What are learning strategies?
A learning strategy is an individual’s way of organizing and using a particular set of skills in order to learn content or accomplish other tasks more effectively and efficiently in school as well as in non-academic settings (Schumaker & Deshler, 1992).
A learning strategy aims to facilitate the active learning process by teaching students how to acquire information and use what they have learned to solve problems and overcome obstacles.
These strategies involve teaching how to develop a plan for studying for a test, monitoring understanding of the content, clarifying the materials, and evaluating work. This type of self-regulated learning is the key to successful life-long learning and includes the development of such strategies as goal setting, self-instruction, and self-monitoring. (Graham, Harris, & Reid, 1992)
Types of learning strategies
Learning strategies differ and are often effective learning strategies are used together, providing students specific learning opportunities.
Aiming to optimize the acquisition of knowledge, learning scientists Yana Weinstein and Megan Sumeracki developed six learning strategies:
This strategy promotes learning in bits and pieces. It seems that our brain needs time to recover after every session of learning. Additionally, it is normal to lose parts of the information learned, only to remember it later, strengthening information acquisition.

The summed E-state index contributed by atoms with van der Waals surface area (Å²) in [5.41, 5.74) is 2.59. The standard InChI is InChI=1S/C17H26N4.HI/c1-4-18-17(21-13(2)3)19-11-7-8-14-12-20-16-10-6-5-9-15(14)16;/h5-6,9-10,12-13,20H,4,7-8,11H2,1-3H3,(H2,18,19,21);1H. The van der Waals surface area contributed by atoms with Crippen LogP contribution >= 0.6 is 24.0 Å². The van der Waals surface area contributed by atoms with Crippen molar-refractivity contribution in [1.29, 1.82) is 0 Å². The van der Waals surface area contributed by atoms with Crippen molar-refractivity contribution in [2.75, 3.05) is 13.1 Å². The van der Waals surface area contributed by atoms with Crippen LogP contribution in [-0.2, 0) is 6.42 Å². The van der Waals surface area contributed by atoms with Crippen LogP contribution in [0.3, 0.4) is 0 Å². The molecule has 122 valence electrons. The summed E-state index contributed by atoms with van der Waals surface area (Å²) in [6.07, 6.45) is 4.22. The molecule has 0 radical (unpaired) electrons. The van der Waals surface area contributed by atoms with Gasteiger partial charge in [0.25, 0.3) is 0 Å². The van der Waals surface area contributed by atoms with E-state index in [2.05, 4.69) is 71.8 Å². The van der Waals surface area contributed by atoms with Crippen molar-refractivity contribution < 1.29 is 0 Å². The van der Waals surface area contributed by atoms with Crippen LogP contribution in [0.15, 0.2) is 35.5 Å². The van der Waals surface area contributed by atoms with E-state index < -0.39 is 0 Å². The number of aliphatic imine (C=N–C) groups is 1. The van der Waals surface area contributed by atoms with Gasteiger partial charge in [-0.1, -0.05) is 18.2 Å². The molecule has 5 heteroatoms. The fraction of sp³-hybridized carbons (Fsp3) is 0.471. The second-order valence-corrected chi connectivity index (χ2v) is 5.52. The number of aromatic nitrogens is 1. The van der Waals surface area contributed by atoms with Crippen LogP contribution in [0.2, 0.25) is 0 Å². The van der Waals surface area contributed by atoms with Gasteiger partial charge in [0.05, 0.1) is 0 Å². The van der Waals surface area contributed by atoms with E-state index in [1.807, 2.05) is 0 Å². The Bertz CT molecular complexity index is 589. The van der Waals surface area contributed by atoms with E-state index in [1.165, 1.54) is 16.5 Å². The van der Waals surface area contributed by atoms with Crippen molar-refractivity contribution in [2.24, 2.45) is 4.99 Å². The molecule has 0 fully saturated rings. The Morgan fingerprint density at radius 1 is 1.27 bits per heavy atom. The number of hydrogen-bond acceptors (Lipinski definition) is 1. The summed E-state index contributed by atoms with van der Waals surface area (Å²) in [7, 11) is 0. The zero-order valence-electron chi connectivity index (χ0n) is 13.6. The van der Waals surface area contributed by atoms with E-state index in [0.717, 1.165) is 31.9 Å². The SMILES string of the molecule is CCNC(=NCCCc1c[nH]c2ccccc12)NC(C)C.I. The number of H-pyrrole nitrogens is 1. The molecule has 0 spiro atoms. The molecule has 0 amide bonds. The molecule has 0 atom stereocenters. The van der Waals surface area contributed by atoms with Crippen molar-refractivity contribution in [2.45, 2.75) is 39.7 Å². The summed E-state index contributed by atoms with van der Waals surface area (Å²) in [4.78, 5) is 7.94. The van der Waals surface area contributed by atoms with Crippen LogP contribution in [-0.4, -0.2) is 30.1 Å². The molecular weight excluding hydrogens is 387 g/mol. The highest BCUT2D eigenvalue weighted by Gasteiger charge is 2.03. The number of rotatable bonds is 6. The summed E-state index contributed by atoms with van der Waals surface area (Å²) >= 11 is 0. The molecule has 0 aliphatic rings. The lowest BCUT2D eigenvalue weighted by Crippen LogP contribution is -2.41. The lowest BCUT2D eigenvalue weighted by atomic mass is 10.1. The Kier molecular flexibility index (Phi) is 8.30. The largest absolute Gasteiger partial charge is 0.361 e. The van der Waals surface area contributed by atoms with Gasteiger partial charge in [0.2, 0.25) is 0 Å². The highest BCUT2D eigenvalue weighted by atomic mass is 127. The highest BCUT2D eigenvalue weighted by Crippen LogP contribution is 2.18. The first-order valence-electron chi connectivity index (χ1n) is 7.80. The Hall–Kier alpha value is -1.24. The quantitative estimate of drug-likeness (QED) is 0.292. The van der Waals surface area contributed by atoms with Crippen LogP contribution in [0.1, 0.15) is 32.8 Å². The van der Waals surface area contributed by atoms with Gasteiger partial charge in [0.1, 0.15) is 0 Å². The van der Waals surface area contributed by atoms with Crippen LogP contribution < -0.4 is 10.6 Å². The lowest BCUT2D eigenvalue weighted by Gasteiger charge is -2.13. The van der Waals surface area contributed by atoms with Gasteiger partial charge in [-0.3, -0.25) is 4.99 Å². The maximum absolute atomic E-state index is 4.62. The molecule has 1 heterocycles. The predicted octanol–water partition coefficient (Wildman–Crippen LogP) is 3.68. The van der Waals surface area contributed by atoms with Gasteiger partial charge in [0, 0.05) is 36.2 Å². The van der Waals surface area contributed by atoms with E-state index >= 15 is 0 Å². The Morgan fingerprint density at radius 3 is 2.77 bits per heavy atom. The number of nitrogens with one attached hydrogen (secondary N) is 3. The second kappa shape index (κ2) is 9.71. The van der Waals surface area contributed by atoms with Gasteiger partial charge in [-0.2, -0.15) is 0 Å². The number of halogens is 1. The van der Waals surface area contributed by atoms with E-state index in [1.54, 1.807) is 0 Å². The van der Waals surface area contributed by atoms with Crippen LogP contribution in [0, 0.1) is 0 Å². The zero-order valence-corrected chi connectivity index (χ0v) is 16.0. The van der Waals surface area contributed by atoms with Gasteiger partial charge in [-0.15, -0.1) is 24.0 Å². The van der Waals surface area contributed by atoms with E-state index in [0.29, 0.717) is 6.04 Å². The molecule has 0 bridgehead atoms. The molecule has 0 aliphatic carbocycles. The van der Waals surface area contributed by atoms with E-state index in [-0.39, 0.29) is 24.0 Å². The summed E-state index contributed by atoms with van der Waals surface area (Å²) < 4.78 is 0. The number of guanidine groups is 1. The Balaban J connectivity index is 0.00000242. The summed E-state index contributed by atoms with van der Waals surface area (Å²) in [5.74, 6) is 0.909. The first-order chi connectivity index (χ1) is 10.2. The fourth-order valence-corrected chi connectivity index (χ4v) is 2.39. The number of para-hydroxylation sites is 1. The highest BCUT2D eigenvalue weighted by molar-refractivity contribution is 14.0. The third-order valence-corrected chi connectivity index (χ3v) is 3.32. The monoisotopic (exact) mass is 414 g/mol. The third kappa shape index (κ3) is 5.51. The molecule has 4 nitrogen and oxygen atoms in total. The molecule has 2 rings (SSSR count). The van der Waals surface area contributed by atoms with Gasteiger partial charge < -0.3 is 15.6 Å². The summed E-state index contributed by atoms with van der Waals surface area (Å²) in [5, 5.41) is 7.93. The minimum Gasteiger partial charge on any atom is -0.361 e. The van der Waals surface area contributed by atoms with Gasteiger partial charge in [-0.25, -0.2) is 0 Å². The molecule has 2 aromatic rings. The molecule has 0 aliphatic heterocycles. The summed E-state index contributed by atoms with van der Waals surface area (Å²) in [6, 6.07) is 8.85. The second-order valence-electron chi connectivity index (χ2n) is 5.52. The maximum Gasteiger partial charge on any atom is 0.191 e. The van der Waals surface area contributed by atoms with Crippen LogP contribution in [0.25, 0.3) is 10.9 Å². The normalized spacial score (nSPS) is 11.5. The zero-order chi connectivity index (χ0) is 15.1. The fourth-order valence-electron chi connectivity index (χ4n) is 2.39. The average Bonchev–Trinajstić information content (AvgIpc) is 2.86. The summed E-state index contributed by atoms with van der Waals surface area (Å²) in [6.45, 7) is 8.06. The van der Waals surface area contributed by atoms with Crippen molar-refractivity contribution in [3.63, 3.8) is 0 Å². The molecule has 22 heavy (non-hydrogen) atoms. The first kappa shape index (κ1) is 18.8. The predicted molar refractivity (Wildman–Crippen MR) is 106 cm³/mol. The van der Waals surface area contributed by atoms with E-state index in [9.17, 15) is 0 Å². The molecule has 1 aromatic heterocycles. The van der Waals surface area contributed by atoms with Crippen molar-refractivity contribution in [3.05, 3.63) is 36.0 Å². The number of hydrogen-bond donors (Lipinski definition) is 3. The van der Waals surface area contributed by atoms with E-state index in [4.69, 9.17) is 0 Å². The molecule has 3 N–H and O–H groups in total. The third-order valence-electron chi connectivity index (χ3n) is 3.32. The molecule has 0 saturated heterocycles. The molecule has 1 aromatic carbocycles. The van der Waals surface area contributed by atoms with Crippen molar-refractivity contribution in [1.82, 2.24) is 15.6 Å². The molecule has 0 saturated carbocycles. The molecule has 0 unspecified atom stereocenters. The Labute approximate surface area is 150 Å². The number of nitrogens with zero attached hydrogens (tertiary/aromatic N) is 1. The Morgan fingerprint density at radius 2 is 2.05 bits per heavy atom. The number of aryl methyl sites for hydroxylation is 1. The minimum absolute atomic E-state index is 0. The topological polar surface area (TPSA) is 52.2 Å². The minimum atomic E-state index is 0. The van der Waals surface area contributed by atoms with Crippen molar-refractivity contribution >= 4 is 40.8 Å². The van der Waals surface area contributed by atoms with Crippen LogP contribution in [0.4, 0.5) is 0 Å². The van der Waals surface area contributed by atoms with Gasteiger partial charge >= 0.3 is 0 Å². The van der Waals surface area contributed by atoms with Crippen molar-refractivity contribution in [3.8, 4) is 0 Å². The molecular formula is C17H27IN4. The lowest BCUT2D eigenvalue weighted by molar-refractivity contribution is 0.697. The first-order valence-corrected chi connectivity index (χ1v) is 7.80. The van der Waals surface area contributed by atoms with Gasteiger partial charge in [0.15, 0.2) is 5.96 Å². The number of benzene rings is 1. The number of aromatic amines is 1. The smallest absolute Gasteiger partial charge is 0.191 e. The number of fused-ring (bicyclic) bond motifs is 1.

Spaced practice learning is the opposite of information-stuffing in a short time spawn.
The science of learning research has discovered that retrieving information from the mind without having access to notes or study materials is a lot more beneficial than re-reading.
This strategy encourages students to speak or write down the information learned or even have an open discussion with a peer.
One of the most powerful learning strategies is the elaboration practice.
Students are encouraged to discuss the material in detail, ask questions and use different thinking strategies.
Therefore, students can make connections between the ideas they try to learn and personal experiences from everyday life while amplifying their social skills.
Although jumping from one idea to another has been criticized through the years, the interleaving process implies allowing students to switch from repetition to diversity.
Repeating the same action will make them learn the same pattern. Alternatively, using the interleaving instruction model, the students learn how to choose particular strategies suitable for different problems.
Most teachers already use this strategy in their teaching and professional learning.
The more abstract the idea is, the more critical it is to link a concrete example to it.
Having students come up with concrete examples increases student performance and understanding.
Educational research shows that linking a visual representation to a piece of information.
To put it simply, students are encouraged to create their own visuals of the concepts they are learning.
Whether it is a drawing, a graphic, a timeline, the learning outcomes of dual coding are immensely influential.
BONUS: Cooperative learning strategies increase student retention, promote students’ self-esteem and enhance student satisfaction with their learning experience.